People are not enamoured of the corrupt way (except for the habitual criminals who law enforcement will eventually catch up with) but need effective means of meeting their needs. If the legitimate way is made easy, simple and fast, human nature makes it the obvious choice thereby invalidating the corrupt way. In the Voter Registration Exercise example given above, making the legitimate way effective would mean providing enough resources or extending the exercise over a sufficient period of time to enable smooth registration. For E-passport registration, this means ensuring the online system works while providing other options for people who are not online.
Another approach that complements making legitimate approaches effective is to consider legitimizing currently effective but corrupt approaches, wherever possible. Bearing in mind that the needs are legitimate and it is usually the approach that is corrupt, what this then entails is to review existing practices and identify those useful ones which are not backed up by existing rules and adopt them. Some things that are widely acknowledged as sensible are illegal simply because they have not been accommodated in existing rules. By correcting such, everybody is free to operate and everything is done in the open. This might not strictly apply to both examples given above but we can look at possible scenarios.
In the Voter Registration Exercise, INEC could, in theory, consider setting up a Quick Booth where people with valid reasons could be served separately. What those valid reasons are or how this will be implemented are details that must be worked out. Similarly, I think the Nigerian Immigration may already have an option for quick registration. What I am unsure of is whether it is implemented officially or unofficially. The quick action would then be to make the unofficial official to complement the existing online facility.
Although these two broad strategies can quickly turn the tables on corruption, they are by no means easy to implement.
Firstly, it is difficult to get things right first time. And that is why services are supposed to be tested rigorously or carried out in small pilot projects to ensure robustness before rolling out to the public. It is therefore necessary that process owners remain accountable for ensuring that their processes work effectively.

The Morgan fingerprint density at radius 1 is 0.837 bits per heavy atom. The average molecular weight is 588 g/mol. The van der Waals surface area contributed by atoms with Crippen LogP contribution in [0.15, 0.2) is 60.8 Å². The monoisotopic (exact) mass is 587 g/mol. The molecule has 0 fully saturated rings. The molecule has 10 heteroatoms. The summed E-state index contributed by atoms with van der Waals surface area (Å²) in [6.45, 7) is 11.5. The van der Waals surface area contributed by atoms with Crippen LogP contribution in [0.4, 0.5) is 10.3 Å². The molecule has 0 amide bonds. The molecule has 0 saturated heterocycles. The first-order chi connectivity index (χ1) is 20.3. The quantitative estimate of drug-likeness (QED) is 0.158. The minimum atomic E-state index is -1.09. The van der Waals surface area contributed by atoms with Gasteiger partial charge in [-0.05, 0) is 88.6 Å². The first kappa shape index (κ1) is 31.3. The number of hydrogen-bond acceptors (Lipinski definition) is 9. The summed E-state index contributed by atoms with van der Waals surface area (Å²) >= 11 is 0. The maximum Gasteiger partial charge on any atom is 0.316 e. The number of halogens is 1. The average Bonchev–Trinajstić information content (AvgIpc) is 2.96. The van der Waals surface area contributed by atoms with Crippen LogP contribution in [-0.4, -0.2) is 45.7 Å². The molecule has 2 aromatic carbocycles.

Secondly, an effective feedback mechanism should accompany these processes. Mechanisms such as Customer Feedback phone lines, suggestion boxes, online forms and toll-free lines are necessary to enable active collaboration with customers. Every time, the system works against people, they will happily give feedback especially when they believe there is genuine interest in improving things.
Thirdly, there is a need to regularly review existing practices with a view to identifying obsolete practices and improving them. This is particularly necessary because the allure of the corrupt way is always in presenting itself as the more effective approach and so those who perpetrate corruption will go out of their way to make the official way ineffective.
That is why, for instance, the E-passport online payment system will not work most of the time. If process owners keep their customers in view and work with them, they will identify genuine opportunities for improvement.
Lastly, all of these must be backed up by an effective judiciary which serves as the arbiter for aggrieved parties. An effective judiciary is one which, in my opinion, does not just deliver impartial judgments but delivers them fast enough to make a difference in the issue at hand.
The breadth of corruption cuts across every area of our lives in Nigeria ranging from the judiciary through to vehicle license registration and these strategies are applicable to most. The main point made here is that corruption thrives today not because Nigerians are bad people or just because people are not punished enough but mainly because a lot of systems are not working effectively. There is no doubt that in a lot of the cases we see, the systems are being deliberately undermined. But the point is that in allowing such ineffective systems to continue and focusing more on people’s behaviors, we encourage the spread of corruption. For a lot of people, it is the structure in place that drives their behaviour so to change behaviour, what is required is to change the structures.
I think it worth noting that this discussion seems to leave the desired change in the hands of those who own these systems and therefore seem to currently benefit from corruption but that is not entirely true. Most of the time, corruption works against most of us (and benefits a few in the short term) and that creates a lot of interested passionate parties. If these people are empowered, their passion will drive change through irrespective of the desires of the few who benefit from the status quo. That empowerment resides mainly with the judiciary – another system that desperately needs improvement and which may therefore be the first port of call for any genuine anti-corruption exercise.